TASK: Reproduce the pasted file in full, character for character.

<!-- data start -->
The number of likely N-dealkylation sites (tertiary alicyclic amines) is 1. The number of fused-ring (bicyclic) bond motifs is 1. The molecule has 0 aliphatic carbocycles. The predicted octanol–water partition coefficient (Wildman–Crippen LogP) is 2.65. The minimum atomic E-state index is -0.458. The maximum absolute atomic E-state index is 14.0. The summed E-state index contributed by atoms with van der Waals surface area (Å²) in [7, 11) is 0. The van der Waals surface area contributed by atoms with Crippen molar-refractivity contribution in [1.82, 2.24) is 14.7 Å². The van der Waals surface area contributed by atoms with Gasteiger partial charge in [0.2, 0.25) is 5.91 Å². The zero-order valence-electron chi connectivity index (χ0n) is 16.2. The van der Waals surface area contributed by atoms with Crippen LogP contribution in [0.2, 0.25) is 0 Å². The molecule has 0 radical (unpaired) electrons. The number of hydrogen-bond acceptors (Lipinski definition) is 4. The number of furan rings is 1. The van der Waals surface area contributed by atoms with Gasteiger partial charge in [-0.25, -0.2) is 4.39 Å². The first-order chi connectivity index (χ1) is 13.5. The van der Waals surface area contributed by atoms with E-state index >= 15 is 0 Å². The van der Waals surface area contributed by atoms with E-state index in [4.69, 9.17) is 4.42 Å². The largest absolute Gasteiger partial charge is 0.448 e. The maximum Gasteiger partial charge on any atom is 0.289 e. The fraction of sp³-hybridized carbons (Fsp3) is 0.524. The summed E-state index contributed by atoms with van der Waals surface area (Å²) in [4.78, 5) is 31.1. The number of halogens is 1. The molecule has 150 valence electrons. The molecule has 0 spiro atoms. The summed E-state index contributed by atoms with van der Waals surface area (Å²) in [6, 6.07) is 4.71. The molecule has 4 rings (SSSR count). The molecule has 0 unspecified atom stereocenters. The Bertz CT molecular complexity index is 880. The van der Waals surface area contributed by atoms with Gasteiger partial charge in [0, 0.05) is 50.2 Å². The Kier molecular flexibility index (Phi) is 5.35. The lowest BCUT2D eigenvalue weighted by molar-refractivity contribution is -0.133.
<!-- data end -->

The number of likely N-dealkylation sites (tertiary alicyclic amines) is 1. The number of fused-ring (bicyclic) bond motifs is 1. The molecule has 0 aliphatic carbocycles. The predicted octanol–water partition coefficient (Wildman–Crippen LogP) is 2.65. The minimum atomic E-state index is -0.458. The maximum absolute atomic E-state index is 14.0. The summed E-state index contributed by atoms with van der Waals surface area (Å²) in [7, 11) is 0. The van der Waals surface area contributed by atoms with Crippen molar-refractivity contribution in [1.82, 2.24) is 14.7 Å². The van der Waals surface area contributed by atoms with Gasteiger partial charge in [0.2, 0.25) is 5.91 Å². The zero-order valence-electron chi connectivity index (χ0n) is 16.2. The van der Waals surface area contributed by atoms with Crippen LogP contribution in [0.2, 0.25) is 0 Å². The molecule has 0 radical (unpaired) electrons. The number of hydrogen-bond acceptors (Lipinski definition) is 4. The number of furan rings is 1. The van der Waals surface area contributed by atoms with Gasteiger partial charge in [-0.25, -0.2) is 4.39 Å². The first-order chi connectivity index (χ1) is 13.5. The van der Waals surface area contributed by atoms with E-state index >= 15 is 0 Å². The van der Waals surface area contributed by atoms with E-state index in [4.69, 9.17) is 4.42 Å². The largest absolute Gasteiger partial charge is 0.448 e. The maximum Gasteiger partial charge on any atom is 0.289 e. The fraction of sp³-hybridized carbons (Fsp3) is 0.524. The summed E-state index contributed by atoms with van der Waals surface area (Å²) in [4.78, 5) is 31.1. The number of halogens is 1. The molecule has 150 valence electrons. The molecule has 0 spiro atoms. The summed E-state index contributed by atoms with van der Waals surface area (Å²) in [6, 6.07) is 4.71. The molecule has 4 rings (SSSR count). The molecule has 0 unspecified atom stereocenters. The Bertz CT molecular complexity index is 880. The van der Waals surface area contributed by atoms with Gasteiger partial charge in [0, 0.05) is 50.2 Å². The Kier molecular flexibility index (Phi) is 5.35. The lowest BCUT2D eigenvalue weighted by molar-refractivity contribution is -0.133.